South Carolina is looking to launch its biggest celebration of the year Thursday night when it takes on Georgia.
The fourth-ranked Gamecocks (25-2, 13-1 SEC) can wrap up the outright Southeastern Conference championship with a victory and finish 16-0 at home.
Coach Dawn Staley said her players' focus has been as even-keeled as always, despite the good feelings that followed clinching a share of the SEC crown Sunday after 17th-ranked Texas A&M lost to No. 12 Kentucky.
"Obviously, there's a lot at stake and I'm quite sure our players understand that," Staley said Wednesday. "But in front of us, they've put up a united front and a focused look."
That's how South Carolina has risen all season long, particularly at home where they can complete their first undefeated season since going 11-0 in 1978-79.
This past Sunday, the Gamecocks drew 10,547 people — the second largest crowd for women's basketball since the 18,000-seat building opened in 2002 — to watch them earn a share of their first-ever SEC title with a 69-55 win over Florida.
About an hour later, Staley was smiling again when word of the Kentucky victory came in. Practices have been solid the past few days and Staley believes her team knows there's more work ahead.
Georgia, usually near the top of the SEC standings, has struggled after going 0-4 to start the league season. Staley says the Bulldogs will certainly try and play the role of spoilers and prevent South Carolina from celebrating at home at their expense.
"We're prepping our players to play the (Georgia) team that has been at the top," she said.
Should the Gamecocks come up short against Georgia (18-9, 6-8), they'll have a final chance to claim the title by themselves at No. 10 Tennessee on Sunday.
South Carolina is the league's only one-loss team. Texas A&M and Tennessee are next with three SEC losses each. The Gamecocks would need to lose both contests this week while one or both of its pursuers win out for a tie at the top.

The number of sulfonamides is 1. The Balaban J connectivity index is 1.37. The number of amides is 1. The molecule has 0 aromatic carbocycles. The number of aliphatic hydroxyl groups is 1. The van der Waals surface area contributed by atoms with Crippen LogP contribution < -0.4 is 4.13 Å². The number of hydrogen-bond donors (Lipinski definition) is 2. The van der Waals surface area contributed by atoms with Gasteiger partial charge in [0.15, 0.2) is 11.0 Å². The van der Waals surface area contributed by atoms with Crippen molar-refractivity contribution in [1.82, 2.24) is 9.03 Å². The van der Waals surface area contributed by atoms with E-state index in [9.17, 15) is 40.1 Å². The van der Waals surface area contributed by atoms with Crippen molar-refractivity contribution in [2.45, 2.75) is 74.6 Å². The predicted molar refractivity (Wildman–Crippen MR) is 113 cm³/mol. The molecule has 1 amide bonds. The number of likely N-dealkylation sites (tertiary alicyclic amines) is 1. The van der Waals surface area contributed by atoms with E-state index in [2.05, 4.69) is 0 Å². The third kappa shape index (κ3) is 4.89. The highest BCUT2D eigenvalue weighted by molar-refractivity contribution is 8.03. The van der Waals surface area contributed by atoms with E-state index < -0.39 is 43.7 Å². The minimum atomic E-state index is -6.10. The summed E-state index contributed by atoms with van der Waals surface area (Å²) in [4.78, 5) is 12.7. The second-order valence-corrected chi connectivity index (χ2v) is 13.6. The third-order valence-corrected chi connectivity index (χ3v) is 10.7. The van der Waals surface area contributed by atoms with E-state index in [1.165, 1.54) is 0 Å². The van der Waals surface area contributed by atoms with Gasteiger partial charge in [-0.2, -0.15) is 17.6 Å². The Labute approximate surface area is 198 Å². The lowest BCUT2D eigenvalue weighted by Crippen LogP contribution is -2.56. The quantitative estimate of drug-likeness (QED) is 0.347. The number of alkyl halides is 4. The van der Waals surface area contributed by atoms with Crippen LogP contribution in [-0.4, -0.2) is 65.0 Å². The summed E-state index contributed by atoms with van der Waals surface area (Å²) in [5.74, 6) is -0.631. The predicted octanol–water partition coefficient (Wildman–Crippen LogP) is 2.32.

Gamecocks leading scorer Tiffany Mitchell says the players are excited about the opportunity to win the championship alone. "I don't think we're too good with sharing," she said. "I think we'd much rather have it by ourselves."
Some of the players left the arena Sunday before news about clinching part of the title came in. That's when the texts from coaches and friends about the result flooded her phone.
It was a moment Staley told Mitchell, a sophomore averaging 15.3 points a game, to prepare for during recruiting two years ago. Mitchell believed the Gamecocks were on the rise so the Parade All-American from Charlotte, N.C., signed on.
"I kind of wanted to be a part of all of that," she said. "I know we have a huge home crowd coming out for this last game so it would be fun to win it on our court."
Earlier Wednesday, Staley was named head coach for the U.S. women's under-18 team at the FIBA Americas championships this summer. Should America finish in the top four, it would qualify for the U19 World Championships next year.
Staley won three Olympic gold medals as a player and was an assistant coach when the American team won gold in 2008.
"I've given probably over half of my life to the organization," Staley said of USA Basketball. "I love to coach and be a part of because when you represent the United States, there's one common goal and that's to win gold."
Staley's got a goal for her Gamecocks — to win as much as possible.
Another victory would be Staley's most in a season so far at South Carolina and she's pointing to even more in the SEC and NCAA tournaments as the vision she came with six years ago is unfolding.
"A win is you see the fruits of your labor become reality," Staley said. "It is a beautiful thing."